Purpose and Desire by J. Scott Turner
What Makes Something "Alive" and Why Modern Darwinism Has Failed to Explain It

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...Turner is only proposing that the strictly materialist approach to studying life could use some help. That organisms strive is not magic but an emergent property. An unsettling but highly thought-provoking book.
-Kirkus

Synopsis

A professor, biologist, and physiologist argues that modern Darwinism’s materialist and mechanistic biases have led to a scientific dead end, unable to define what life is—and only an openness to the qualities of "purpose and desire" will move the field forward.

Scott Turner contends. "To be scientists, we force ourselves into a Hobson’s choice on the matter: accept intentionality and purposefulness as real attributes of life, which disqualifies you as a scientist; or become a scientist and dismiss life’s distinctive quality from your thinking. I have come to believe that this choice actually stands in the way of our having a fully coherent theory of life."

Growing research shows that life's most distinctive quality, shared by all living things, is purpose and desire: maintain homeostasis to sustain life. In Purpose and Desire, Turner draws on the work of Claude Bernard, a contemporary of Darwin revered among physiologists as the founder of experimental medicine, to build on Bernard’s "dangerous idea" of vitalism, which seeks to identify what makes "life" a unique phenomenon of nature. To further its quest to achieve a fuller understanding of life, Turner argues, science must move beyond strictly accepted measures that consider only the mechanics of nature.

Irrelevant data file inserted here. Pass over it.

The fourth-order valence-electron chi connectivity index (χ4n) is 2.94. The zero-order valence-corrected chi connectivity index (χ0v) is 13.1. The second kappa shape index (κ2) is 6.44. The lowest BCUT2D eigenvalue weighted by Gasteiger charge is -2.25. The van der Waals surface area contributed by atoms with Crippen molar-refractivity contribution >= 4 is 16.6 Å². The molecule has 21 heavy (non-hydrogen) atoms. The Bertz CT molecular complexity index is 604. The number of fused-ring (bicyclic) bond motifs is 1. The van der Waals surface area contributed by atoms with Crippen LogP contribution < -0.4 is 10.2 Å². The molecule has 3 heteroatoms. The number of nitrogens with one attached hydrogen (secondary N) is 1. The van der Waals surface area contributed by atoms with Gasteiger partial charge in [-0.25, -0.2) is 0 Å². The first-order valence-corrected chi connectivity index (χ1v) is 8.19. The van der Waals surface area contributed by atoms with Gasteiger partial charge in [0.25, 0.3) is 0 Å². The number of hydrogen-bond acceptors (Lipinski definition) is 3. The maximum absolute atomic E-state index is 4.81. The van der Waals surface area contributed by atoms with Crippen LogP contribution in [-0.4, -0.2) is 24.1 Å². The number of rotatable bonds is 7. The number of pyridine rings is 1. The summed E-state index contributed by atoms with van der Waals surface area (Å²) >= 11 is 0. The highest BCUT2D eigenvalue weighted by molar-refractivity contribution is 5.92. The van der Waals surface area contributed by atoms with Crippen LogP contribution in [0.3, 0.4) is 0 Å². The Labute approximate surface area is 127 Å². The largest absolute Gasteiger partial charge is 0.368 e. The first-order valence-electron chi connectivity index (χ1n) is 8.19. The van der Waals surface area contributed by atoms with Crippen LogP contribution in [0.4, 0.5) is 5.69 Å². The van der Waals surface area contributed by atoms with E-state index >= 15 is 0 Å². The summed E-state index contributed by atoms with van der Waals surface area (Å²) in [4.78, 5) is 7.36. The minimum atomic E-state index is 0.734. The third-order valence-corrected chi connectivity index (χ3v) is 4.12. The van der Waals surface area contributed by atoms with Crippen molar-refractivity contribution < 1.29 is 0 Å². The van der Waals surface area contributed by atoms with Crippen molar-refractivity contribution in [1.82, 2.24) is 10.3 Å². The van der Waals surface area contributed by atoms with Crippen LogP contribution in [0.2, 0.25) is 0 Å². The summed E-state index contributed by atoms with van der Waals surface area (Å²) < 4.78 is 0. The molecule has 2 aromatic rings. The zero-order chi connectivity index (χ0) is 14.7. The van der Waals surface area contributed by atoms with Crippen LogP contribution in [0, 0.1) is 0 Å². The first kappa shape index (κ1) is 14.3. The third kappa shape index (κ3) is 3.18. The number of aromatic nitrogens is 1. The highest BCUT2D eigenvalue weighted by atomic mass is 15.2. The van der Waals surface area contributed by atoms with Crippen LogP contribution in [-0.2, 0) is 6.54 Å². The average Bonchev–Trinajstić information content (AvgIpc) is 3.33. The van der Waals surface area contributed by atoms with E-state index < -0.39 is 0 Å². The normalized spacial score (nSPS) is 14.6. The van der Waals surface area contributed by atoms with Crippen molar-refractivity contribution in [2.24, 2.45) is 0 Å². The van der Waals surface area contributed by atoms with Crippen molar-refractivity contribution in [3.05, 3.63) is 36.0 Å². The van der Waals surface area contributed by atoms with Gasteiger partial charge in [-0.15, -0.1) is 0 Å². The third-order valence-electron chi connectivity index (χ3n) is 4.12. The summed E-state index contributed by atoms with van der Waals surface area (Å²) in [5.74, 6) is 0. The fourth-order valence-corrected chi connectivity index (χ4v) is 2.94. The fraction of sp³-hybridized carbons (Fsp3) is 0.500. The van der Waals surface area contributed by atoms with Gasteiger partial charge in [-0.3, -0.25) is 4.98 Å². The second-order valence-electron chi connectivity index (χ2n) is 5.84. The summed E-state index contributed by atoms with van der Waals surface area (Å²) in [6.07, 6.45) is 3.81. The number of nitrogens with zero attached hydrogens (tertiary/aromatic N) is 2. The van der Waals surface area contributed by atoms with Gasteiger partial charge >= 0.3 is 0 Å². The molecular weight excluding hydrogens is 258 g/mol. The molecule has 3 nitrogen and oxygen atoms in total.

A thoughtful appeal to widen our perspective of biology that is grounded in scientific evidence, Purpose and Desire helps us bridge the ideological evolutionary divide.

 

About J. Scott Turner

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Dr. J. Scott Turner is a leading biologist and physiologist and professor of biology at the State University of New York College of Environmental Science and Forestry, in Syracuse, New York. The author of The Extended Organism: The Physiology of Animal Built Structures and The Tinkerer’s Accomplice: How Design Emerges from Life Itself, his work has garnered attention in the New York Times Book Review, Science, Nature, American Scientist, National Geographic Online, and on NPR’s Science Friday and other leading media outlets. Author Image 1
 
Published September 12, 2017 by HarperOne. 352 pages
Genres: Nature & Wildlife, Science & Math, Religion & Spirituality. Non-fiction
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Kirkus

Excellent
on Jul 03 2017

...Turner is only proposing that the strictly materialist approach to studying life could use some help. That organisms strive is not magic but an emergent property. An unsettling but highly thought-provoking book.

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